Threading in Swift Simply Explained

Using Grand Central Dispatch (GCD) to speed up your app

Threading in iOS can be difficult to understand if you are coming from other platforms or are just a beginner at swift. Here’s a few tips to get you off on the right foot with Threading by using GCD.

First a precursor, threading is all about managing how work is prioritized in your app. Making your code execute faster is great, but what matters more how fast the user perceives your app to be.

Your goal as a developer is to prioritize anything that the user can see and interact with. It makes your app feel faster and snappier. Don’t make the user wait for something to load that they don’t notice or care about.

1. Only use the Main Thread for updating views

This is the easiest way to avoid issues. The basic idea is making sure that all views and interface elements are not blocked by other items in the Main Queue. A good example of this:

By only doing UI related work on the Main Thread you are ensuring that the user will not be blocked from loading a view or exiting a view. Avoid functions that have side effects that load data, image, etc on the Main Thread.

2. Know the different GCD Quality Of Service (QoS) types

There are a few different priorities to perform work in iOS. The higher qualities are prioritized first and are handled right away, whereas the lower qualities of service are handled when the system frees up some resources. Below is the different qualities ranked from highest to lowest.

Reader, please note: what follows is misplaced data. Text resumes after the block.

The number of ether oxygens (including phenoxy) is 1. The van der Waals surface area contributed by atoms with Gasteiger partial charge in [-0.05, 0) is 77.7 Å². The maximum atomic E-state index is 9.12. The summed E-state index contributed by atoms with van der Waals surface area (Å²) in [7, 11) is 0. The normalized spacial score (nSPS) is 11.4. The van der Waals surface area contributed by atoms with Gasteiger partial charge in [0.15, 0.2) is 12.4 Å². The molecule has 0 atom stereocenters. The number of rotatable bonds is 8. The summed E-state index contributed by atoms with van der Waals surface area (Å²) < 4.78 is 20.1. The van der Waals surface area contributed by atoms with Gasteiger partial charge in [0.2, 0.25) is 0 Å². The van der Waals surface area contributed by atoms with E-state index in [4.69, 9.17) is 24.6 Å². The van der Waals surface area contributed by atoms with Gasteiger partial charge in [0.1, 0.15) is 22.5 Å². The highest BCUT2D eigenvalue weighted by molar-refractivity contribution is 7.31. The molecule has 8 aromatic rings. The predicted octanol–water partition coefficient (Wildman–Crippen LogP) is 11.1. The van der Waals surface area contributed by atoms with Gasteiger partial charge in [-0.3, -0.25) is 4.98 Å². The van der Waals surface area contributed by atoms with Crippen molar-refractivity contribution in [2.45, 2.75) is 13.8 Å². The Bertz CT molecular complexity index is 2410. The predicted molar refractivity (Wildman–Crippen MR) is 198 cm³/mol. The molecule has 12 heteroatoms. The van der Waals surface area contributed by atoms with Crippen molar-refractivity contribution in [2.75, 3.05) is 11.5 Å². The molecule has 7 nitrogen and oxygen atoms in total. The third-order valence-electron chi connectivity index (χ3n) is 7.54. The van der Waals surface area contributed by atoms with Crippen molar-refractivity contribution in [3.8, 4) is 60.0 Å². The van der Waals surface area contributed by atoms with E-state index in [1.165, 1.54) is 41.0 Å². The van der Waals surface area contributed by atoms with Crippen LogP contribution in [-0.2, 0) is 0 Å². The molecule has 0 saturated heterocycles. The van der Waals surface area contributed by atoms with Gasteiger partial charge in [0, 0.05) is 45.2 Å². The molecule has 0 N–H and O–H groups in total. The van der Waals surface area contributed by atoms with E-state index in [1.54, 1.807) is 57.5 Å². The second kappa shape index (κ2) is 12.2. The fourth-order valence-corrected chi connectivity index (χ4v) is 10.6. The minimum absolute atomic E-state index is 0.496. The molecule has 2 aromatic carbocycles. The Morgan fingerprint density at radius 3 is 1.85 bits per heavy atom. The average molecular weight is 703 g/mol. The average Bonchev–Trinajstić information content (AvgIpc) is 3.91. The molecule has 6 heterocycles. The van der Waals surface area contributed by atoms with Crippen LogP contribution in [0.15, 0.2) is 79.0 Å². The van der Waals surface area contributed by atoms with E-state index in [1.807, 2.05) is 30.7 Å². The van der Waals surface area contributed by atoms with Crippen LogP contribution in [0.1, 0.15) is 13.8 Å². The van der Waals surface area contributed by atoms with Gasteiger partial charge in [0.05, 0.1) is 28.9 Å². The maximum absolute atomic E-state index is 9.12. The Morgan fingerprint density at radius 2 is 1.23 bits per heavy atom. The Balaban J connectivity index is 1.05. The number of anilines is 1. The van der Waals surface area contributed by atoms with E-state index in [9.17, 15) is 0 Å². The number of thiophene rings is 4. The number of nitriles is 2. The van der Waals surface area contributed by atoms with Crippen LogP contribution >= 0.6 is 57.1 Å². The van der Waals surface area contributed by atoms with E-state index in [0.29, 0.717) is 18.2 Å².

Apple’s Documentation on different QoS

Creating your own queue with quality of service is really easy. You just have to give a label and a QoS.

3. Know what thread you are on

To know what the current thread is at any give spot in your code, Thread.current.

With this you can see exactly what priority the function is running on. You can also check if you are specifically on the main thread with Thread.current.isMainThread .

4. Almost always use async

This is one of the easiest way to make a mistake when threading, but is also easily avoidable. There are benefits to using sync in your code, and some special cases require it, but for someone just beginning iOS development probably better to just avoid it.

NEVER call sync on the Main DispatchQueue like such:

Also avoid using the sync on .userInteractive Queue because it is at the same priority level of the main queue.


Great articles on threading

  • Dive deeper with the WWDC Video on concurrency
  • If you are a visual learner read this post. It really helped me understand how the different Quality Of Service levels interact and how the different priorities are called.
  • Ray Wenderlich also has a great guide on threading